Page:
Last year, 54% of members responding to a year-end fundraising poll conducted by the Association of Fundraising Professionals (AFP) stated they’d raised more money than the year prior. Despite the increase in funds, the number of donors was down, according to survey results, as many nonprofits continue to rely on large donations from older generations. Meanwhile, some nonprofits have shifted their fundraising strategies to attract an increasing number of younger donors by asking for smaller, more frequent contributions.
Donor Profiles Are Shifting Younger
According to The Next Generation of American Giving, a 2018 report published by Blackbaud, Generation X individuals gave an average of $1212 per year compared to $732 from Baby Boomers. The next generation of givers, the Millennials, averaged $481 per year. Despite giving less last year, the Millennial mindset and future financial prospects makes this generation well-positioned to become tomorrow’s philanthropists.
Millennials Are Setting The Stage To Be Strong Nonprofit Supporters
Millennials are optimistic they can change their communities and the world, and they also believe it’s their responsibility to take action. Frustrated by the status quo, Millennials often give both time and money to causes they believe will make a difference. But Millennials want to understand how their time and money is making a difference. They seek regular communications from nonprofits and are “at least somewhat likely to stop donating” if they’re not confident their efforts are making an impact.
By 2020, Millennials will account for approximately one-half of the workforce. Plus, due to an expected upcoming wealth transfer of $30 trillion, Millennials could become the wealthiest generation in history. Raised with the internet and living their entire adult lives with social media, Millennials are accustomed to receiving thousands of messages each day and multitasking through distractions.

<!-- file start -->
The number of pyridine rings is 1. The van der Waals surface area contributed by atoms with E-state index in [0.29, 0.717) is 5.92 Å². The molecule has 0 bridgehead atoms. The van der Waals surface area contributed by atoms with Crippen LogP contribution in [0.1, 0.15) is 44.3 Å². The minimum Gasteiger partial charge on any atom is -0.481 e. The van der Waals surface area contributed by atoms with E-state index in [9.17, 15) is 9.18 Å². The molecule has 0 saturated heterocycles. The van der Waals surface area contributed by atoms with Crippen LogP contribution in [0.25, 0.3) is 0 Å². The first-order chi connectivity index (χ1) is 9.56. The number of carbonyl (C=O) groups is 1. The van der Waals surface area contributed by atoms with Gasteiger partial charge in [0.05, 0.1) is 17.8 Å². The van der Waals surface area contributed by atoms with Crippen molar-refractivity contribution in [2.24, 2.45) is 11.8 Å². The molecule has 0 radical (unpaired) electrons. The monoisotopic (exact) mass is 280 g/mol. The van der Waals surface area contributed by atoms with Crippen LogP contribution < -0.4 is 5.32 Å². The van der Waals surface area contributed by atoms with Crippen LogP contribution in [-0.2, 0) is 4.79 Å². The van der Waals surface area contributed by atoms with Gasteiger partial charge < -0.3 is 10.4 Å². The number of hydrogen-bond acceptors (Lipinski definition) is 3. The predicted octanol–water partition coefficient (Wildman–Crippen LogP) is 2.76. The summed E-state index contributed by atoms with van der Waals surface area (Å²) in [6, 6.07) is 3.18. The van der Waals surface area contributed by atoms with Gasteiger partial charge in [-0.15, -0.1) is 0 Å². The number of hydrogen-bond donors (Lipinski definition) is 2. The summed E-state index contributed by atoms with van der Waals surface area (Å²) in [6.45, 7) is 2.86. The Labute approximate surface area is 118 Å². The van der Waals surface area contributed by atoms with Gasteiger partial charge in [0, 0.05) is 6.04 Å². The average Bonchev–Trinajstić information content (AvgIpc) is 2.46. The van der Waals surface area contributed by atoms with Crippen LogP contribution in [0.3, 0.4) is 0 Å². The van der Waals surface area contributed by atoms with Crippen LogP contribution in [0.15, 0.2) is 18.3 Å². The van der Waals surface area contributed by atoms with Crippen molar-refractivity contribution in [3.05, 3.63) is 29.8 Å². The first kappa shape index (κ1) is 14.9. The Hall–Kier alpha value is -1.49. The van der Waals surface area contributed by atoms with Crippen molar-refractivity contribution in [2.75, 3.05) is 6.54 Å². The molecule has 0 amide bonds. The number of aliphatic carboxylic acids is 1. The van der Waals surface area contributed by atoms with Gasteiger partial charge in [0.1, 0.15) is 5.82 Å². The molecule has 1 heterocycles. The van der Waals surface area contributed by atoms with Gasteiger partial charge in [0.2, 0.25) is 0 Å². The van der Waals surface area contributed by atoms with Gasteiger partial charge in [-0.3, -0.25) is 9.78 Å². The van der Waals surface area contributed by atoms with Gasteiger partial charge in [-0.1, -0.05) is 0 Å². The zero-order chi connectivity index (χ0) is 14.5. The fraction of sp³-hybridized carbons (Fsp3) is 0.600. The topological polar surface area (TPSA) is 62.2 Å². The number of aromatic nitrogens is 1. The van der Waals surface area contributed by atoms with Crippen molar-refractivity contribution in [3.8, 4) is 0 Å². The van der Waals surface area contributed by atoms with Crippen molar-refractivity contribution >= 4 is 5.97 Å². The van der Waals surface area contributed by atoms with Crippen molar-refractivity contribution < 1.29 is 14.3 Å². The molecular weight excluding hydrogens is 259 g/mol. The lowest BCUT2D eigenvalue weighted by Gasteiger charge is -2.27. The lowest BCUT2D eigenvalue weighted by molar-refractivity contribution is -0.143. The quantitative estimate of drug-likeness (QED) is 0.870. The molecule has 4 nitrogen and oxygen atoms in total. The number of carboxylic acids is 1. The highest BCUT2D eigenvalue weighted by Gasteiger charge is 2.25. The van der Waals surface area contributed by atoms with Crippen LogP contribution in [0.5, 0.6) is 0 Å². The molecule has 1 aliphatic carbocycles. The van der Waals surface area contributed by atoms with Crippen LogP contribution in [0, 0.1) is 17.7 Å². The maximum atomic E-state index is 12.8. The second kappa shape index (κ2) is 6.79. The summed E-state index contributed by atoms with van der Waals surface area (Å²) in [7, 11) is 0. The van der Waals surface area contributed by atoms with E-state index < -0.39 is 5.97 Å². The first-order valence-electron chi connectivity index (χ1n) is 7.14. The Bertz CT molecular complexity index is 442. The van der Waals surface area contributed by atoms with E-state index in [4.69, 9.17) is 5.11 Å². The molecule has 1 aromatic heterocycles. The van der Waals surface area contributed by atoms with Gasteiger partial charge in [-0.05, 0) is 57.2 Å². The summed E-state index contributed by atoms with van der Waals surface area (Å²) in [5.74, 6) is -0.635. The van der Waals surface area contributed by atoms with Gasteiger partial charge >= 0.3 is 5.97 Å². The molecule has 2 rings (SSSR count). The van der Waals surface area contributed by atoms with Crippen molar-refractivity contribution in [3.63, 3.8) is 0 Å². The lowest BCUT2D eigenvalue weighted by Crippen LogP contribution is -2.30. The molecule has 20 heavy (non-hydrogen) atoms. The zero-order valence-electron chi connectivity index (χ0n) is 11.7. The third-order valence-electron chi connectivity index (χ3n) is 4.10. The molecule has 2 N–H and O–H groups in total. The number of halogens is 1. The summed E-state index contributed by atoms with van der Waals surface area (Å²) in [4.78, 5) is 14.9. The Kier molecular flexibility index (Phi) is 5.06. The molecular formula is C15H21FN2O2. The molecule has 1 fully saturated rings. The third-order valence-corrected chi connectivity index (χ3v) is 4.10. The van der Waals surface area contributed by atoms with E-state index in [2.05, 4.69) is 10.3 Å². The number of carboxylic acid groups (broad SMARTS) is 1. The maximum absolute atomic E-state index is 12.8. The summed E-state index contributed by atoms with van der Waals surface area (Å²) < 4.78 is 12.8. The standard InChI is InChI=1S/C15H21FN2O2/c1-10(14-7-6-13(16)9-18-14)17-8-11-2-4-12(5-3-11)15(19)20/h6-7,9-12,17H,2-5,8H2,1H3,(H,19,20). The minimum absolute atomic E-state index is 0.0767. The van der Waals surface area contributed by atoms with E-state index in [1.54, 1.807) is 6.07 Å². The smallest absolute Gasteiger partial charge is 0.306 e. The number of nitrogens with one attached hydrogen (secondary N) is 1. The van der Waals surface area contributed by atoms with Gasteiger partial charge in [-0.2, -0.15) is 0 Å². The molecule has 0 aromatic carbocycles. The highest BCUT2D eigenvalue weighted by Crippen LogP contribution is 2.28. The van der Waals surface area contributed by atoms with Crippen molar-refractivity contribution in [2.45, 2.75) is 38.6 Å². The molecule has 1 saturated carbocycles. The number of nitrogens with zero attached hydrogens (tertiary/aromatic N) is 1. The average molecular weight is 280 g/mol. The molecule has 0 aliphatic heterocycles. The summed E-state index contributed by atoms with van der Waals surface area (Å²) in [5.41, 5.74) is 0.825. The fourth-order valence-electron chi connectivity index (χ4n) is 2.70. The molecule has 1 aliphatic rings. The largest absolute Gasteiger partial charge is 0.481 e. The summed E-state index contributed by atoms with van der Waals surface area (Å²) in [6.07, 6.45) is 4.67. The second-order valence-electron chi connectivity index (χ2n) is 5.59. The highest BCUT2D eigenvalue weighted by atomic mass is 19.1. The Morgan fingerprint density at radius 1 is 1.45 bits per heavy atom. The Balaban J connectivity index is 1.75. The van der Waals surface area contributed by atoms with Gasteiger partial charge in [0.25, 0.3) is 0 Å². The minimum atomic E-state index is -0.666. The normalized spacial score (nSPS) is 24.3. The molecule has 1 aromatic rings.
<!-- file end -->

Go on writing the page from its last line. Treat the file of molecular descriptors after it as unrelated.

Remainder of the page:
Digital Media Is Becoming Increasingly Important For Nonprofit Fundraising
Since Giving Tuesday launched in 2012, online giving has grown by more than 500%. During this same period, the channels on which nonprofit marketing and charitable giving occur have become more diverse than ever with Millennial donors leading the way for online and mobile adoption.
Millennials entered adulthood with online banking and ecommerce already mature. Not much later, digital financial transactions, like PayPal and Venmo, became the norm for this generation. As a result, Millennials prefer to donate online compared to writing checks to nonprofits, and mobile donations are something most Millennials are open to.
For nonprofits wooing Millennials, creating an intuitive and enjoyable online user experience (UX) accessible from mobile phones is a must. But, the online experience should not be devoted to just the Millennial generation. According to Blackbaud, almost one-third of last year’s Giving Tuesday donations were made from mobile devices. “The growth of online giving mirrors ecommerce,” according to Scot Chisholm, CEO of online fundraising platform Classy. “It’s probably about five years behind, but it’s growing double digits every year.”